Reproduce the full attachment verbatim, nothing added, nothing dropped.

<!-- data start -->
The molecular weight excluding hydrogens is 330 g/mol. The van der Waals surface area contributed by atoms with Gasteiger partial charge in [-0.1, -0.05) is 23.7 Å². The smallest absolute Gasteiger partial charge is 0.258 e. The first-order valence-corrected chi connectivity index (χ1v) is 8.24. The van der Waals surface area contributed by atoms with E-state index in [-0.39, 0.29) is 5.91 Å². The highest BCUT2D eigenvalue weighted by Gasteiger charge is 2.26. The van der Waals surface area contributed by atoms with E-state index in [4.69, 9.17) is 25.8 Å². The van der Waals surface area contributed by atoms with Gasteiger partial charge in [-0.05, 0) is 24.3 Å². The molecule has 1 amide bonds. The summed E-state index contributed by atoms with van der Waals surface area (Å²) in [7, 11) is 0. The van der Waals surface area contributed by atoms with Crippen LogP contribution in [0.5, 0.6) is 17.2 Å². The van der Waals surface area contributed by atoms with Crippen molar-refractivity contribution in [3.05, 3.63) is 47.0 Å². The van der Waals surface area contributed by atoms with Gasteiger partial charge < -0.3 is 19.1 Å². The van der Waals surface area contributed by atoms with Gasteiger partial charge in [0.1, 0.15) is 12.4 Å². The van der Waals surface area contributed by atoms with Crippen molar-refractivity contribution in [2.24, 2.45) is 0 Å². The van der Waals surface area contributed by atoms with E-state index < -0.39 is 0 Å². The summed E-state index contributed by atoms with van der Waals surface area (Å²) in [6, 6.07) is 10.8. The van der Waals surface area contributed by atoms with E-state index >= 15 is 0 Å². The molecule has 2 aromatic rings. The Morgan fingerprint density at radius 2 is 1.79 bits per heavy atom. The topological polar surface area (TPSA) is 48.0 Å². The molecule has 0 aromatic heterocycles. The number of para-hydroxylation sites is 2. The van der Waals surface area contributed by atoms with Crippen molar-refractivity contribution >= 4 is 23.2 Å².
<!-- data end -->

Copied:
The molecular weight excluding hydrogens is 330 g/mol. The van der Waals surface area contributed by atoms with Gasteiger partial charge in [-0.1, -0.05) is 23.7 Å². The smallest absolute Gasteiger partial charge is 0.258 e. The first-order valence-corrected chi connectivity index (χ1v) is 8.24. The van der Waals surface area contributed by atoms with E-state index in [-0.39, 0.29) is 5.91 Å². The highest BCUT2D eigenvalue weighted by Gasteiger charge is 2.26. The van der Waals surface area contributed by atoms with E-state index in [4.69, 9.17) is 25.8 Å². The van der Waals surface area contributed by atoms with Gasteiger partial charge in [-0.05, 0) is 24.3 Å². The molecule has 1 amide bonds. The summed E-state index contributed by atoms with van der Waals surface area (Å²) in [7, 11) is 0. The van der Waals surface area contributed by atoms with Crippen LogP contribution in [0.5, 0.6) is 17.2 Å². The van der Waals surface area contributed by atoms with Crippen molar-refractivity contribution in [3.05, 3.63) is 47.0 Å². The van der Waals surface area contributed by atoms with Gasteiger partial charge < -0.3 is 19.1 Å². The van der Waals surface area contributed by atoms with Gasteiger partial charge in [0.1, 0.15) is 12.4 Å². The van der Waals surface area contributed by atoms with Crippen molar-refractivity contribution in [2.24, 2.45) is 0 Å². The van der Waals surface area contributed by atoms with E-state index < -0.39 is 0 Å². The summed E-state index contributed by atoms with van der Waals surface area (Å²) in [6, 6.07) is 10.8. The van der Waals surface area contributed by atoms with E-state index >= 15 is 0 Å². The molecule has 2 aromatic rings. The Morgan fingerprint density at radius 2 is 1.79 bits per heavy atom. The topological polar surface area (TPSA) is 48.0 Å². The molecule has 0 aromatic heterocycles. The number of para-hydroxylation sites is 2. The van der Waals surface area contributed by atoms with Crippen molar-refractivity contribution >= 4 is 23.2 Å².